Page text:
Before I went I had a project in mind so I was after a heap of blues in 4ply cotton, as mentioned I couldn’t find any in the back room so I got them from the main shop. I came away with 6 blues and silver colour. I have a shawl I will knit one day using these. I say one day as I have a long knitting “to make” list

I was a little bit lucky the week before I went to Melbourne I spent and few days up north at my best friends place again like I did last November. She gave me my Christmas present which was a gift card that I could use anywhere, straight away I knew it would be Bendigo shopping money. In the back room I found some variegated cotton yarn, I didn’t even know they did a variegated cotton yarn! I got 4 balls of it using the gift card. I don’t know what I will make but I know 4 balls will be ample amounts to do something, I’m thinking it will be some kind of wrap or shawl.


By chance next to the shop is small tram museum which has a café, you can do a free tour or pay to go on an actual old tram for a ride. I stopped in there afterwards for a cold drink and a look around. The lady on the counter was really nice and rang a taxi for me as I didn’t know where to wait for a taxi or even to tell them where I was. If you ever visit the woollen mills shop stop in at the museum for a drink and look around, it something you don’t actually find in Melbourne itself.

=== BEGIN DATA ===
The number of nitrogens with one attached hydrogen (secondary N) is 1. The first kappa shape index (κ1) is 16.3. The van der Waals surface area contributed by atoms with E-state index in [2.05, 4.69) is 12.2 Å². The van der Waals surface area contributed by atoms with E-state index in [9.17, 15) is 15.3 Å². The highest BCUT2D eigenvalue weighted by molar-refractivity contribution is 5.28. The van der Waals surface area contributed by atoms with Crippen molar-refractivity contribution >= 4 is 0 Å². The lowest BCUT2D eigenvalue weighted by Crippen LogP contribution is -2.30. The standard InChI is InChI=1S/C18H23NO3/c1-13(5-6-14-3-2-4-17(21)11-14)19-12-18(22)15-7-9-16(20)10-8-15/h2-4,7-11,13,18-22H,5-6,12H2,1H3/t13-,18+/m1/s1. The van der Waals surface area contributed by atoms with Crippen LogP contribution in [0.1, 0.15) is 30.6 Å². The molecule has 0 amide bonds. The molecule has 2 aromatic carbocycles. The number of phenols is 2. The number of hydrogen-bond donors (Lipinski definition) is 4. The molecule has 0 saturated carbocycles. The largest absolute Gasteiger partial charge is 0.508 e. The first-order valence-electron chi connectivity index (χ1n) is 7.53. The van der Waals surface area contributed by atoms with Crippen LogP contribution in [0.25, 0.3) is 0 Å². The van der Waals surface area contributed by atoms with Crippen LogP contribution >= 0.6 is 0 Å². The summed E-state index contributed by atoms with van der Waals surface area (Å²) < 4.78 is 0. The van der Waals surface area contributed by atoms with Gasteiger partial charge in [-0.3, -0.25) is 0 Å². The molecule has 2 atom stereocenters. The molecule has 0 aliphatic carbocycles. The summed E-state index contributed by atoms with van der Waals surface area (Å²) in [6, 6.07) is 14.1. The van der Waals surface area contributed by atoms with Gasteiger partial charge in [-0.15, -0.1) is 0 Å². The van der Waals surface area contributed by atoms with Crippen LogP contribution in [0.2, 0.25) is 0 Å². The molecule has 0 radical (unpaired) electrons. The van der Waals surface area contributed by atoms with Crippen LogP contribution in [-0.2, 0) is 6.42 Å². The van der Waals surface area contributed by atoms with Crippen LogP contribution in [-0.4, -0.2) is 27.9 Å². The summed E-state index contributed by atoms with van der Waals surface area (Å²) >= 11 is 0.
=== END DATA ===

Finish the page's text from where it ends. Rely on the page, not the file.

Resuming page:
I had a fun day out to Bendigo. If I am in Melbourne again and have a free full day I’d make the trip out again to the Woollen Mills. The shop is lovely and the back room is fun. Don’t be intimidated to go by public transport just get off at the station and jump into a taxi which arrive at the station pretty frequently. Mention to the driver you want to go to the Woollen Mills and they will instantly know where to take you, as the taxi driver said to me “I know the place, it is famous around here”



Sleep Eye Masks

Sleep eye masks were something I had been wanting to make for many years. Very early on one of the first sewing books I brought had a pattern in them and from that point on I thought yep one day I will get around to it.

The book I brought was The Pattern Companion Sewing. It has a variety of patterns in it from toys to clothing to accessories around the house. To be honest a lot of the patterns in it I wouldn’t make but it did have an eye mask pattern in it. It is an interesting little book to flick through if you ever come across it.

I was looking at making one for myself but decided they would be great to add into some charity bags I put together each year for Share The Dignity which is a charity that supports homeless woman and woman who have come from abusive relationships. At the start of each year I start collecting items (toiletries, personal care items etc) so by the end of the year I have several bags full of items to donate. I thought eye masks might be something useful if someone is staying in a shelter or sleeping in a place where it may not be as dark as you want it.